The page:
San Francisco is notorious for its extreme tenant protection laws. Of course, these laws were designed with the best interests of tenants in mind.
Rent control is one of these extreme tenant protections. The concept is simple and noble: let’s keep affordable housing for our residents, regardless of income, by keeping rent constant from move-in.
What a noble ideal! But, what if the noble goal of affordable housing isn’t achieved with rent control laws? What if these laws make more problems than solutions? I believe rent control in its current form is harmful for the City and reduces the availability of quality, affordable housing.
Here are some of the ways rent control laws directly affect you and me as City residents:
I have an artificially high incentive to retain my existing unit, even if it is not ideal. My reduced rent is ‘locked’ to that specific property. This incentive to remain increases each year as the controlled rent grows ever further from the ‘true’ market cost of rent in the City.
Why is this a problem? This ‘locks’ people into their housing even if there is significant non-monetary incentive to relocate. For example, a change in employment makes a work commute nearly unbearable, undesirable roommates, or poor landlord service.
In practice, rent control severely limits the supply of affordable housing, counter to its very purpose for existence. Developers can make a reasonable return on their building capital only if they build high cost rental units or condominium units for resale, not for rent.
Imagine you have a lot of money and you want to invest your riches in property in the City. What’s the best return on your investment? Chances are, it’s not in creating affordable housing. Why? Rent control.
Here is a chart of income distribution for a property with NO rent control laws:
Above: Revenue from the project is depicted in purple. I have omitted real numbers from the chart for simplicity. Rent increase may appear to be exaggerated, but given a long enough time-span it could well be appropriate.
Here is a chart of income distribution for a property WITH rent control regulations:
Above: Rent stays steady from move-in with a modest increase in rent over time which does not nearly match that of true market value increase. A new tenant moves in halfway through the time period, bringing the rent up to market value for one instant which then remains nearly constant after move-in.
Compare the two to see the revenue loss from rent control:
This is a significant loss. Any property developer with a brain would choose to NOT create affordable rental housing and would instead opt for extremely high cost rental properties (where the high margin could easily absorb the cost of rent control) or, more likely, create flats for sale only. Keep in mind that the margin for affordable rental properties is most likely pretty thin. Even if the income loss from rent control laws is slight, it may be enough to discourage affordable rental property development.
Do we see these issues in the City? You bet. Nearly all the new properties built South of Market are high-cost flats for sale. Where is affordable City housing? What little affordable housing exists is rotting away in old victorian era houses whose landlords don’t have enough income for proper upkeep.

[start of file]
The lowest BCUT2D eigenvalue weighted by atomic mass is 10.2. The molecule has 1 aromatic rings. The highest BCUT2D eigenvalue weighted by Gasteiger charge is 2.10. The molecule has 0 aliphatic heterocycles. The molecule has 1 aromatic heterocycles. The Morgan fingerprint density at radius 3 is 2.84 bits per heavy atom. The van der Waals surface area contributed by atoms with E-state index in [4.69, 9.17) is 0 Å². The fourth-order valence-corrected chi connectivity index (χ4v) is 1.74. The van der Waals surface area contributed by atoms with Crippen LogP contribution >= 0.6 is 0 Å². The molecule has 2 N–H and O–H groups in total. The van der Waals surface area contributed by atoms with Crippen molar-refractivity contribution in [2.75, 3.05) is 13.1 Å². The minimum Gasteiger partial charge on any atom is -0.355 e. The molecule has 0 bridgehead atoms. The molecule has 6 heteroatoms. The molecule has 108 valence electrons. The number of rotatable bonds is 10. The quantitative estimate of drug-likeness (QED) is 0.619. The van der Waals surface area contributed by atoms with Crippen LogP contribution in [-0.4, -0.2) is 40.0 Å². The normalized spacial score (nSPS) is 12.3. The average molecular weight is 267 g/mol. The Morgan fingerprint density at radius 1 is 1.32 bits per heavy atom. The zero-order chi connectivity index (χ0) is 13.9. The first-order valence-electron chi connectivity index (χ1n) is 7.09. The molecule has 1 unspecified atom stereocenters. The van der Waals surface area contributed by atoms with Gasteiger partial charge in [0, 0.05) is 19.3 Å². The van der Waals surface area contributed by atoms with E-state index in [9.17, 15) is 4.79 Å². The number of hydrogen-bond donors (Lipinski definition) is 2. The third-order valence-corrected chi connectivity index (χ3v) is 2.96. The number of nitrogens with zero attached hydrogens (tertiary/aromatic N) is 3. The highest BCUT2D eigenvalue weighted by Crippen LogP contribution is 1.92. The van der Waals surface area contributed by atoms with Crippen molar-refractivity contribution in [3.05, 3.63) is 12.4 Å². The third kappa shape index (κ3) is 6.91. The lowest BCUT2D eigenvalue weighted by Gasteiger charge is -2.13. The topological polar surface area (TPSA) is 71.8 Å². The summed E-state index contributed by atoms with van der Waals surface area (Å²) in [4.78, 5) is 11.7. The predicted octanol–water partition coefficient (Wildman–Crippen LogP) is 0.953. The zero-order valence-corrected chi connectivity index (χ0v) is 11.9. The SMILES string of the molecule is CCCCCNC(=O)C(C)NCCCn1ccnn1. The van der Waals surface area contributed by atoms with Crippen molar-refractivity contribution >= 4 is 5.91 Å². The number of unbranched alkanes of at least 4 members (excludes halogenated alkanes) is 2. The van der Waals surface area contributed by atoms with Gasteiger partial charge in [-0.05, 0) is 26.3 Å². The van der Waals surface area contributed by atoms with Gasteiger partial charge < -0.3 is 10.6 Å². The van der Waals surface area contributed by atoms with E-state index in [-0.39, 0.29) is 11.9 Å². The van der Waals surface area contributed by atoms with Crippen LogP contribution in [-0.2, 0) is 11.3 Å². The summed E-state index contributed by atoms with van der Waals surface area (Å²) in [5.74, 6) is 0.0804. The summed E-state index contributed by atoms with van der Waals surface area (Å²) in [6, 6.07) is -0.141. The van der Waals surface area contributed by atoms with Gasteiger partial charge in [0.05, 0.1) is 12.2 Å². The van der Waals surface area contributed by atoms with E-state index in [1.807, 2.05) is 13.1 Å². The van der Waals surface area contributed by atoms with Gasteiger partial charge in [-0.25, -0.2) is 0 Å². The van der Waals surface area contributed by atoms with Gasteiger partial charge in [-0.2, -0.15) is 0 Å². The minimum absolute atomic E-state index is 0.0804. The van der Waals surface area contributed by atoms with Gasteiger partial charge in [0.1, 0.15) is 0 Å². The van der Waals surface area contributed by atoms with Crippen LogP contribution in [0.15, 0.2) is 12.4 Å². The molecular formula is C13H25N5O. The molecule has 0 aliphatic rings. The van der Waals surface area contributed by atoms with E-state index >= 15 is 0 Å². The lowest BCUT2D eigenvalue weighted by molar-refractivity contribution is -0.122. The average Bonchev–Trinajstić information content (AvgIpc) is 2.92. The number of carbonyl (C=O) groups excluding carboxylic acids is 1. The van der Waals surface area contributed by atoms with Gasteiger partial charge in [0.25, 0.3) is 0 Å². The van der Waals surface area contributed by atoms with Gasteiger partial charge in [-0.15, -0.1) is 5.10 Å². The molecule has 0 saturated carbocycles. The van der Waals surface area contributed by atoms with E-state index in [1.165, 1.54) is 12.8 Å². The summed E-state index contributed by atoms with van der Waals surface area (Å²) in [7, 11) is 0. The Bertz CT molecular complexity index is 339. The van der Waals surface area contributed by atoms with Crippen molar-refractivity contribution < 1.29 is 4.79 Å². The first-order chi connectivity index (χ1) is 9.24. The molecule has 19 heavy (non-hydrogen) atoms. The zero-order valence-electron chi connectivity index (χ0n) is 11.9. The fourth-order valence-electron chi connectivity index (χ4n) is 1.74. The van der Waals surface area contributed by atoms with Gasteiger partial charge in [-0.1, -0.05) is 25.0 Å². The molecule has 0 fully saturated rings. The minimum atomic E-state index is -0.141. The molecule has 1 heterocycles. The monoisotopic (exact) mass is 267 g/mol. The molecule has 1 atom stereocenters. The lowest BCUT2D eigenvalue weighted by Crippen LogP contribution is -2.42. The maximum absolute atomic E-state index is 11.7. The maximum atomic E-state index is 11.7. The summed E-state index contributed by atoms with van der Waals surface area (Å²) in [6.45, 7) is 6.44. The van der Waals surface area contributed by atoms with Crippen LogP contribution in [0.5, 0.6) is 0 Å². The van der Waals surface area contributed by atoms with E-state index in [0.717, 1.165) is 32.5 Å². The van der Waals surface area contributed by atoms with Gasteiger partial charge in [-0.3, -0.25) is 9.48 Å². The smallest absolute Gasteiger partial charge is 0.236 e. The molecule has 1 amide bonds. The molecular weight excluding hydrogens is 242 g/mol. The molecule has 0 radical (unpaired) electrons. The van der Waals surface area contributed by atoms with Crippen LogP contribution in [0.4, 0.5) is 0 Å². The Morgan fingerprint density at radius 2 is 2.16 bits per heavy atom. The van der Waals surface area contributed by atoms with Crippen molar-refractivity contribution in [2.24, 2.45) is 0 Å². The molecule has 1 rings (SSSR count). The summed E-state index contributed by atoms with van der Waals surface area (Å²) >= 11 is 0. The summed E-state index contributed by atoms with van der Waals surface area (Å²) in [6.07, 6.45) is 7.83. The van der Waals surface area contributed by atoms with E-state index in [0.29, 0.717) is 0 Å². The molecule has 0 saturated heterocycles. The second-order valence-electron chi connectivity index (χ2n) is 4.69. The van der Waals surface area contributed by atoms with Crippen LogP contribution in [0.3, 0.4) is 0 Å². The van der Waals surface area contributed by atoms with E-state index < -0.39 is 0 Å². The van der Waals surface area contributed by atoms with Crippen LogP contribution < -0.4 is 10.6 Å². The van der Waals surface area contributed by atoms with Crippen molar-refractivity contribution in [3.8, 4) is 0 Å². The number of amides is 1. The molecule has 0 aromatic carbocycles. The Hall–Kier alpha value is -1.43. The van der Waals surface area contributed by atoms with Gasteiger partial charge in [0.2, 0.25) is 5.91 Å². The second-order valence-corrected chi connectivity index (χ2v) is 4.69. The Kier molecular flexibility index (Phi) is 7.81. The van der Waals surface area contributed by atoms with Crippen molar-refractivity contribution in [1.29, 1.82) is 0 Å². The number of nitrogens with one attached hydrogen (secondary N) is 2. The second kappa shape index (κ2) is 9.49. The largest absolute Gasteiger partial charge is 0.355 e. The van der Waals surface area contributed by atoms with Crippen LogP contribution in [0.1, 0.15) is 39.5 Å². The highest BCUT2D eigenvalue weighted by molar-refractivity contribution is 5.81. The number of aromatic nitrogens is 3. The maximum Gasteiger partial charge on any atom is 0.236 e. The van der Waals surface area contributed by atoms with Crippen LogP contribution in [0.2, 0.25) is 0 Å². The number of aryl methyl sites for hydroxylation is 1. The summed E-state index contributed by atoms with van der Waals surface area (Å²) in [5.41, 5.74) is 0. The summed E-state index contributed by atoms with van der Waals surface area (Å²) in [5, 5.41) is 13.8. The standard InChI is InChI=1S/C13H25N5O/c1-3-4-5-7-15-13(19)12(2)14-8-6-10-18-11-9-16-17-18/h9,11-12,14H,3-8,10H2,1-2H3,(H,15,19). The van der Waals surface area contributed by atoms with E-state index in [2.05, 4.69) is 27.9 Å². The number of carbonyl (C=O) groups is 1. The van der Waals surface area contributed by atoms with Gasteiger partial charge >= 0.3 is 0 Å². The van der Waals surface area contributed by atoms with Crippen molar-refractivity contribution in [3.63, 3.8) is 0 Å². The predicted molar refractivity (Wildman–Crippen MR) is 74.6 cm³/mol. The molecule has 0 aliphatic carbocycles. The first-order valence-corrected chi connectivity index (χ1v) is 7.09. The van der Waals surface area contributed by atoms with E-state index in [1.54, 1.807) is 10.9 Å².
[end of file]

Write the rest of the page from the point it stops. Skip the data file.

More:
Below-market rent makes it nearly impossible for landlords to afford maintenance and upkeep of property. It’s not just your landlord, almost all City landlords can’t keep up with proper maintenance. While rent remains constant, cost of upkeep services increase each year, eventually reaching a point where the landlord cannot reasonably afford either regular or preventative maintenance.
Don’t expect a new kitchen. No incentive exists for significant property improvements with current tenants since the cost will not be borne until new tenants move-in.
Finally, the low supply of housing means long wait times for those looking for apartments. Friends say (and I agree) looking for a place is a “full time job” and can take about a month. This is a waste of time for everyone involved.
What’s the solution?
I don’t know. What I believe is this:
- We want affordable housing for low-income residents.
- Our current rent control laws do not accomplish this goal.
Rent control at present is an exclusive, overbearing tax for rental property owners. It benefits low-income AND high-income renters and severely limits available supply of housing.
That’s the rub – what is a better solution than heavily taxing landlords? Society views landlords as evil moneygrabbers. Everyone hates paying their landlord. What could be a more popular piece of legislation than a law that punishes landlords at the benefit of tenants? What should be clear is that rent control does not necessarily benefit tenants as we had hoped.
A more effective solution may be rental credits for low-income residents. How do we pay for it? I don’t know. But, we should strive for as free of a market as possible. Who knows, with a market free of rent control perhaps median rents in the City would be lower than they are now. Only with enough supply will the true market cost of rental property decrease. Rent control limits housing supply, driving up costs. It needs to be repealed.